Cultural icon and former Goldsmiths sociology student Linton Kwesi Johnson is described as “the father of dub poetry”, using the genre to articulate without compromise the experience of black youth in modern Britain. He was the first black poet, and the second living poet, to be published in the Penguin Modern Classics series – a canon that includes the likes of Yeats and Betjeman.
Born in Jamaica in 1952, at the age of 11 Linton travelled to London to live in Brixton, joining his mother who had emigrated the previous year. He joined the Black Panther movement while at school, finding that it offered a rhetoric of working-class solidarity that he could fully get behind. “I became passionate about freedom, equality, justice,” he remembers.
In 1973 Linton started a BA Sociology degree at Goldsmiths. I took sociology as I thought it might provide me with the answers to society and my place in it. It didn’t, but it did provide me with a lot of questions and the tools to make sense of the world around me.” He has fond memories of his tutor, Paul Filmer. “He was cool and encouraging and made you think for yourself. Goldsmiths had an enviable reputation for sociology, with several of the lecturers there, including Paul, being the leading exponents of ‘ethnomethodology’.”
It was around this time that Linton began writing and performing dub poetry. Characterised by the recitation of verse in Jamaican patois over reggae rhythms, Linton’s work documented and scrutinised the political situation in London at the time – from Brixton street life and police brutality to the post-Windrush black experience in Britain more widely. He has famously said that “writing was a political act and poetry was a cultural weapon”.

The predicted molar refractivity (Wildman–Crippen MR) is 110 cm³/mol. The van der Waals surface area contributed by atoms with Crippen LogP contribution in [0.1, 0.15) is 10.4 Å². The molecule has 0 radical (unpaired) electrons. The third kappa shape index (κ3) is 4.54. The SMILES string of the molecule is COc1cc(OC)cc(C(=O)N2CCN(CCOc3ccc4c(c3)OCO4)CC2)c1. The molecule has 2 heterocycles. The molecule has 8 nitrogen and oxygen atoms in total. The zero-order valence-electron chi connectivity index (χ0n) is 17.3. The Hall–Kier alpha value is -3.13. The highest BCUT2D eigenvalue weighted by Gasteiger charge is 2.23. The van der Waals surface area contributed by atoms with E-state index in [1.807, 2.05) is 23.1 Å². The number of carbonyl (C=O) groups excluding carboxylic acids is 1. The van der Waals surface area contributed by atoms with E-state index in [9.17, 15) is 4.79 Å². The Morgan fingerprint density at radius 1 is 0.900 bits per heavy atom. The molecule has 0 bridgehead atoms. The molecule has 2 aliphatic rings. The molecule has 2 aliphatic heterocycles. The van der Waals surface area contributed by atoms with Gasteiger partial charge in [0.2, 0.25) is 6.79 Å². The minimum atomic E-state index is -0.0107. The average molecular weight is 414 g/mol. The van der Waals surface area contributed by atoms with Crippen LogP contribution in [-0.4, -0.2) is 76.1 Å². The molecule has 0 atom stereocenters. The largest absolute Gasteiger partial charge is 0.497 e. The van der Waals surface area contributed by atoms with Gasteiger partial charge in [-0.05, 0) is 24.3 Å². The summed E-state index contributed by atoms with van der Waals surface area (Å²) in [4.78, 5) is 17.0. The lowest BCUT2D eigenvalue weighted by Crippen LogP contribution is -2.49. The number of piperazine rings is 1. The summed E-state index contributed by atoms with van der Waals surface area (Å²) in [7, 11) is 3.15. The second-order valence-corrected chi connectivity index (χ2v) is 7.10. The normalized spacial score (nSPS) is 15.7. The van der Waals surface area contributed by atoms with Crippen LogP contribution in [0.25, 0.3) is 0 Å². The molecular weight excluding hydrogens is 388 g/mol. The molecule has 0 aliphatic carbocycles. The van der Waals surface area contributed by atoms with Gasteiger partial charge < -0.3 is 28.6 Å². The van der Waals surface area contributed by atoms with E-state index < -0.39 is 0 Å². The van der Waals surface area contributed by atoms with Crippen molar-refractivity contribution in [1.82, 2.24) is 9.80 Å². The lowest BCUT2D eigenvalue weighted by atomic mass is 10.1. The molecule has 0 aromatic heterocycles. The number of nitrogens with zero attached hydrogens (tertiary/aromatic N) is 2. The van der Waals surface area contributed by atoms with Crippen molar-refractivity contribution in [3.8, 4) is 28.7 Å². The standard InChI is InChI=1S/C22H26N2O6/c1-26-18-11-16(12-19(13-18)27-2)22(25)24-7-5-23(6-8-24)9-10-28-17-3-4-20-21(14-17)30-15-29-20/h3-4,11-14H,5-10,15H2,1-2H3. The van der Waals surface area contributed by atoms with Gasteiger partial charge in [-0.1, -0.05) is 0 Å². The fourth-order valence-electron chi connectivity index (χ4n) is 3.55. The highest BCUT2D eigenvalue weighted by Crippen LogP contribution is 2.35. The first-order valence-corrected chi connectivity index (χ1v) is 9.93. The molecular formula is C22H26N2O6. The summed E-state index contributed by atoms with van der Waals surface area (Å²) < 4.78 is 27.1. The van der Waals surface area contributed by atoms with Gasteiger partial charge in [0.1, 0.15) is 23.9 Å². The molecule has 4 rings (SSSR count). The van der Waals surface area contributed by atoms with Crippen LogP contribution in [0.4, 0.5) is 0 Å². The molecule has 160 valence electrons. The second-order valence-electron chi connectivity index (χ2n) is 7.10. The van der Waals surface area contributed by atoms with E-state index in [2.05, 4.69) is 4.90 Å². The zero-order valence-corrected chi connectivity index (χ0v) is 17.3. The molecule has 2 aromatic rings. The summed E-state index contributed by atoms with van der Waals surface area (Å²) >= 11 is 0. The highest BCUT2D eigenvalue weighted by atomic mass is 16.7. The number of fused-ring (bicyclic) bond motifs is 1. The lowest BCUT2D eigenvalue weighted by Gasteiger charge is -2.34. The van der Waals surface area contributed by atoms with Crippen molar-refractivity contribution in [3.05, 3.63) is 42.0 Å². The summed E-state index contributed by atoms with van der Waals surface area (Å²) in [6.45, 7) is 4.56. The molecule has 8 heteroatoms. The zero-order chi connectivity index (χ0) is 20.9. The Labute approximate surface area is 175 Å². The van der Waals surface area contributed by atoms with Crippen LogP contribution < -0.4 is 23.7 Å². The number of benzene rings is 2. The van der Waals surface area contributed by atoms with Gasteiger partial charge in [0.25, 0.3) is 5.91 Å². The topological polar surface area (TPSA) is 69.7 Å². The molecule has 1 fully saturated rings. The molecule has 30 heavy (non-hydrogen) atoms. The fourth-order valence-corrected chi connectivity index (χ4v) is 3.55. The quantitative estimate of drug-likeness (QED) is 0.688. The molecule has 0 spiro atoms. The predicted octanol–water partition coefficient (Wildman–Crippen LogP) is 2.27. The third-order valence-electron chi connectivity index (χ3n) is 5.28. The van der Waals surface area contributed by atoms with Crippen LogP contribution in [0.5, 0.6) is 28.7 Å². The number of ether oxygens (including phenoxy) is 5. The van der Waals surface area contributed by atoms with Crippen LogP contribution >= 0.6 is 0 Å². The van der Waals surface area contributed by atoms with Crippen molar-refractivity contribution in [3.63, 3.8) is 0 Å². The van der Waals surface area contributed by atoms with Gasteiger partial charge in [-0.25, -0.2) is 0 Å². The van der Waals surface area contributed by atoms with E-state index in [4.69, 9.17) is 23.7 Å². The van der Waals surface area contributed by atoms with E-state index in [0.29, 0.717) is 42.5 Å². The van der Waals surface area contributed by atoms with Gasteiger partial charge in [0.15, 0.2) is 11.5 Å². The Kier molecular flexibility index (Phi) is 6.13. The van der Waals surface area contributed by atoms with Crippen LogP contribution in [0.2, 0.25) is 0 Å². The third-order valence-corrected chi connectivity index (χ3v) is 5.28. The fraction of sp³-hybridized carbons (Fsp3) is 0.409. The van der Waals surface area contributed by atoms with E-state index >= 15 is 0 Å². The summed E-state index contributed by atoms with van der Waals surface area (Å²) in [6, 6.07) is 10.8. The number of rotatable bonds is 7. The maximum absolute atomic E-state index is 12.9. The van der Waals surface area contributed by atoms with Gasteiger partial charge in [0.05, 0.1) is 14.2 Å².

One of his most famous works, Di Great Insohreckshan, was a response to the 1981 Brixton riots, a turning point in social history; in Linton’s words, “an it spread all ovah di naeshan / it woz a truly an histarical okayjan”. Against a backdrop of class warfare and a growing sense of injustice, the trigger for the riots had been the New Cross Fire in January of the same year, which claimed the lives of 13 young people. Widely suspected to be a racially motivated arson, the subsequent investigation – and perceived police and media indifference to the attack – provoked mass protest. As well as articulating the spirit of defiance at the time, Linton was involved in the fight for racial equality and social justice in the aftermath of the fire. “I remember the police cover-up of the atrocity, and how they tried to frame the youths, claiming it was black on black violence. The march of between 15,000 and 20,000 people from New Cross to Hyde Park was a watershed moment in terms of black experience in Britain.”
Despite describing himself as “not exactly in the mainstream of the British literary scene”, in 2012 Linton's longstanding literary achievement and artistic innovation was recognised in the form of a Golden PEN Award; previous winners include JG Ballard, Doris Lessing and Harold Pinter. Other accolades include a Silver Musgrave Medal from the Institute of Jamaica in 2005 for his outstanding contribution to poetry, and a 1977 Cecil Day Lewis Fellowship which saw him become the London Borough of Lambeth’s writer-in-residence. Linton started his own record label, LKJ Records, in 1981. His LKJ Live in Concert With The Dub Band album was nominated for a Grammy in 1985.
Linton was made an honorary fellow of Goldsmiths in 2004. He remembers the late Ben Pimlott, who was Warden at the time, delivering a speech that summed up the university’s ethos. “'Goldsmiths is an idea working around a tradition that I would call bloody-minded anti-orthodoxy,' Professor Pimlott said. 'A tradition of attacking stuffy traditions that need to be attacked, a tradition of providing an environment where new ideas flourish.' Sitting among the dignitaries on the stage, waiting nervously to receive an honorary fellowship, I remembered when I had studied there.”
“My biggest achievement so far is that I have given a generation of black people the confidence to articulate themselves. That is what young people have told me.”
Image of Linton's Bass Culture album (1980) courtesy of Thomas Fehlmann photos